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The Sandusky Trial: It's not "Sexual." It's Rape!

Updated on July 7, 2012

It's not "Sexual", it's Rape!

I was about half way finished writing a book about how to completely heal from sexual abuse when it hit me; one of the reasons why it’s so hard for abuse victims to recover is because what they experienced has been misnamed. We need to stop calling what was done to them “Sexual” abuse, because doing so implies that what was done to them was sexual, and many victims end up wrongly believing that they participated in acts of sex.

Calling what Jerry Sandusky did, “Sexual”, is about as accurate as calling it, “Showering”. Both mislabels confuse the issue. Sandusky’s “showering” was a minimization of his acts; an attempt on his part to make his monstrosities appear harmless. Referring to his acts as “Sexual” also minimizes and mainstreams the horror of his actions. “Sexual” is healthy, harmless, fun, natural, and consensual. What he did was rape.

Mike McQueary, he of the “I was just too shocked and confused” to save a raped child, testified in court that he saw Sandusky “having sex with a minor." He said he witnessed Sandusky and the boy “in an extremely sexual position." He also testified that he had no doubt that he was witnessing “anal sex”, and “absent of seeing a penis, yes I think they were having sex."

Let me ask you this; if I put you up against a wall through threat, blackmail, intimidation, manipulation or whatever, and then put my penis in your butt, would you consider that we were having sex? Would we be “engaged in”, (oh how I despised the ongoing use of that phrase by the media), anal sex?

Later in the trial one of the victims said Sandusky “put his mouth on my privates." That was a very accurate and healthy description. The press subsequently reported that he and Sandusky “engaged in oral sex repeatedly over a two year time span” and that the victim described “intimate details of sexual acts.” That description is nonsense and has the potential to do enormous harm to the victim. The victim’s testimony that Sandusky had “initiated numerous incidents of oral sex”, shows how easy it is for victims of rape and abuse to think that they engaged in sexual behaviour for which they often feel a life time of guilt and shame. (If I forced you to put any part of your body in my mouth or forced any part of my body into yours, would you think of that as oral sex?)

If you think this is just harmless semantics, consider the statement by Anthony Sassano, the police detective who investigated the case in 2009. He said, “It was a daunting task to get these young individuals to come forward-to get them to admit they’d been abused by a man, had performed sexual acts with that man." So much is wrong and so much is telling about that statement. Most notably, those young individuals had nothing to “admit to” unless they somehow thought that they had done something wrong such as "perform sexual acts with that man!" Of course they were reluctant to talk!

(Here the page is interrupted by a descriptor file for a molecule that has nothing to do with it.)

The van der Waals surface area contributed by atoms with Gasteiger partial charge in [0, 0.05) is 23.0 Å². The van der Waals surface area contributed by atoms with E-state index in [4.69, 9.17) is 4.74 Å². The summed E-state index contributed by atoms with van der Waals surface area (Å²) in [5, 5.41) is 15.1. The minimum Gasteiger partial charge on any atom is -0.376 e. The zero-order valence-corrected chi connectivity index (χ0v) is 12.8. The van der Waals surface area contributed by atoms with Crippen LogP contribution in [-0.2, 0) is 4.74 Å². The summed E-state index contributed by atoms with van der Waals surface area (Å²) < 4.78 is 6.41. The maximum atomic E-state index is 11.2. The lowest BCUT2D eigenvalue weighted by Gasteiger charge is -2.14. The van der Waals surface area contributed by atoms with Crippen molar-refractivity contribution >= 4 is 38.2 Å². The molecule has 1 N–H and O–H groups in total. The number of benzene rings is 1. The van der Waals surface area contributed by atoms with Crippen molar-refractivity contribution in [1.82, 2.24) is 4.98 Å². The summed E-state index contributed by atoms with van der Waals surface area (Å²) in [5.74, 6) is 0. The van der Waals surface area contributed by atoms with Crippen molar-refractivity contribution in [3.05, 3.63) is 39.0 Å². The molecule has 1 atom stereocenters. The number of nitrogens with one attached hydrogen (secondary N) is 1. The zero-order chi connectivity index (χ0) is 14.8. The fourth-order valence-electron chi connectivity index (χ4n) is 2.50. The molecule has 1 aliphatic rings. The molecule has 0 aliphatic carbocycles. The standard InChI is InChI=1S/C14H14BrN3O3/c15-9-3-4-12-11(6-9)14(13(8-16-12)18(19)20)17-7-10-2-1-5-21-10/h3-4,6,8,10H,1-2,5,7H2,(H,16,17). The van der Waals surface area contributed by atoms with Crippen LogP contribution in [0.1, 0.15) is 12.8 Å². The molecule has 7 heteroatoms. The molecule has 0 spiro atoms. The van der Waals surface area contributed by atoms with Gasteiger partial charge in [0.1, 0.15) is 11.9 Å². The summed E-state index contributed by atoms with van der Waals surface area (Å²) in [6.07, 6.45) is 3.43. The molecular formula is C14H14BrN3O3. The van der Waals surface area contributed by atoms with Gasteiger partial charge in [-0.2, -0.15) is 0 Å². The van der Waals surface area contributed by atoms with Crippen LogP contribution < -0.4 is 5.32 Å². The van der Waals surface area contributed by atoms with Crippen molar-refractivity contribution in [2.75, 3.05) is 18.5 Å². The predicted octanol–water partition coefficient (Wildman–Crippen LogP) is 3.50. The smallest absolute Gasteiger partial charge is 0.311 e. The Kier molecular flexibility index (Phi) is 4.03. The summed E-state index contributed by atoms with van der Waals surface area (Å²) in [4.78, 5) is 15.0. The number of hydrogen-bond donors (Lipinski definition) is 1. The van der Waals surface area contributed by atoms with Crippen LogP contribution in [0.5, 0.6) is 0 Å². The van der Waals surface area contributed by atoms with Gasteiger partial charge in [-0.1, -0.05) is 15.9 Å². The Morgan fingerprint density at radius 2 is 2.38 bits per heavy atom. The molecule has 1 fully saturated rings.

Many of my clients come into therapy believing that their first sexual experience was with an adult who forced indignities upon them. How sad would that be for you? How horrible would it be for you to connect violations done to you with sex and your sexuality? How tainted might your sex life become?

Let’s call actions what they are so that they don’t get muddled up in the minds of the victims. Let’s look at what Sandusky did and name the acts appropriately. Sandusky did not “engage in” oral and anal sex. He raped boys orally and anally. His gross fondling was not a form of foreplay, it was molestation. Let’s stop calling it “Sexual”. There was nothing sexual about it.

We struggle a great deal in this culture to talk about sex. Sex is something private, all too often something to feel embarrassment and giggle nervously about. I can tell you from my experience providing Sex Therapy that all too often sex is associated with shame and morality infused messages invoking “dirtiness”. Sex is rarely talked openly about and perhaps this explains why it’s typical of rape victims to not come forward with their stories in order to bring their abusers to justice and to free themselves from their pain. Let’s help victims understand that they can talk about it, that it wasn’t sex, and that any and all shame associated with the violation belongs to the abuser, not to them.

We need to model for victims what to call it and how to talk openly about it. We need to do better than McQueary who said he told Paterno, but he did not describe what he saw explicitly “out of respect for the coach and his own embarrassment.” What he should have said was this: “Joe, I saw Sandusky behind a little boy and I think he was anally raping him.” No “sex”. No “compromising position”. Call it what it is. Call what Sandusky did, “rape, abuse, violation, molestation", call it anything, just don’t call it “Sexual”.

As always, thank you for reading. I welcome your comments and questions.

For more assistance call Theo Selles, M.Sc. 647-686-0116 or visit my website www.integrityworks.ca. Straightforward solutions to complex problems

Sincerely,

Theo Selles, M.Sc.


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      Theo Selles 5 years ago

      Well thank you, mysterious Article Reader.

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      5 years ago

      That was a fantastic article. Agree 100% with it as I always do with your articles.

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